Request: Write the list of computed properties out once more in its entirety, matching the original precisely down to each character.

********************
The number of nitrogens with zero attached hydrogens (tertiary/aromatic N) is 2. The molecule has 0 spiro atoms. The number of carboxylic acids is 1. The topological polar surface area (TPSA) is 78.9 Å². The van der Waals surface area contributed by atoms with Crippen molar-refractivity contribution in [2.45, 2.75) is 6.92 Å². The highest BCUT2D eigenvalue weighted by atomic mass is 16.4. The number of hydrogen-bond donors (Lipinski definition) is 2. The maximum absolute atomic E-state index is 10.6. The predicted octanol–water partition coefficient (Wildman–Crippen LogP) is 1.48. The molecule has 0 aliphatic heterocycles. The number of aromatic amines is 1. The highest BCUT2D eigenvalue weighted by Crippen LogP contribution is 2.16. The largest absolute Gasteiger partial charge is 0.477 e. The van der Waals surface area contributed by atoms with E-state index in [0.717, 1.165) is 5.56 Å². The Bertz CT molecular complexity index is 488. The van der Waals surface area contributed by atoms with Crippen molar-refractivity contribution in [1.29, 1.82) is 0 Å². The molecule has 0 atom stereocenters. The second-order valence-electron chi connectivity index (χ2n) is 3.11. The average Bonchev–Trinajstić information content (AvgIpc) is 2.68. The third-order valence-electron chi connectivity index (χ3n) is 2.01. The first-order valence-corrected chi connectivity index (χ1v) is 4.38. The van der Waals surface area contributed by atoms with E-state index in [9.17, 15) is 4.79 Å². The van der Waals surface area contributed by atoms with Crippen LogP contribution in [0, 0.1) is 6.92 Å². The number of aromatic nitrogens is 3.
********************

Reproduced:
The number of nitrogens with zero attached hydrogens (tertiary/aromatic N) is 2. The molecule has 0 spiro atoms. The number of carboxylic acids is 1. The topological polar surface area (TPSA) is 78.9 Å². The van der Waals surface area contributed by atoms with Crippen molar-refractivity contribution in [2.45, 2.75) is 6.92 Å². The highest BCUT2D eigenvalue weighted by atomic mass is 16.4. The number of hydrogen-bond donors (Lipinski definition) is 2. The maximum absolute atomic E-state index is 10.6. The predicted octanol–water partition coefficient (Wildman–Crippen LogP) is 1.48. The molecule has 0 aliphatic heterocycles. The number of aromatic amines is 1. The highest BCUT2D eigenvalue weighted by Crippen LogP contribution is 2.16. The largest absolute Gasteiger partial charge is 0.477 e. The van der Waals surface area contributed by atoms with E-state index in [0.717, 1.165) is 5.56 Å². The Bertz CT molecular complexity index is 488. The van der Waals surface area contributed by atoms with Crippen molar-refractivity contribution in [1.29, 1.82) is 0 Å². The molecule has 0 atom stereocenters. The second-order valence-electron chi connectivity index (χ2n) is 3.11. The average Bonchev–Trinajstić information content (AvgIpc) is 2.68. The third-order valence-electron chi connectivity index (χ3n) is 2.01. The first-order valence-corrected chi connectivity index (χ1v) is 4.38. The van der Waals surface area contributed by atoms with E-state index in [9.17, 15) is 4.79 Å². The van der Waals surface area contributed by atoms with Crippen LogP contribution in [0, 0.1) is 6.92 Å². The number of aromatic nitrogens is 3.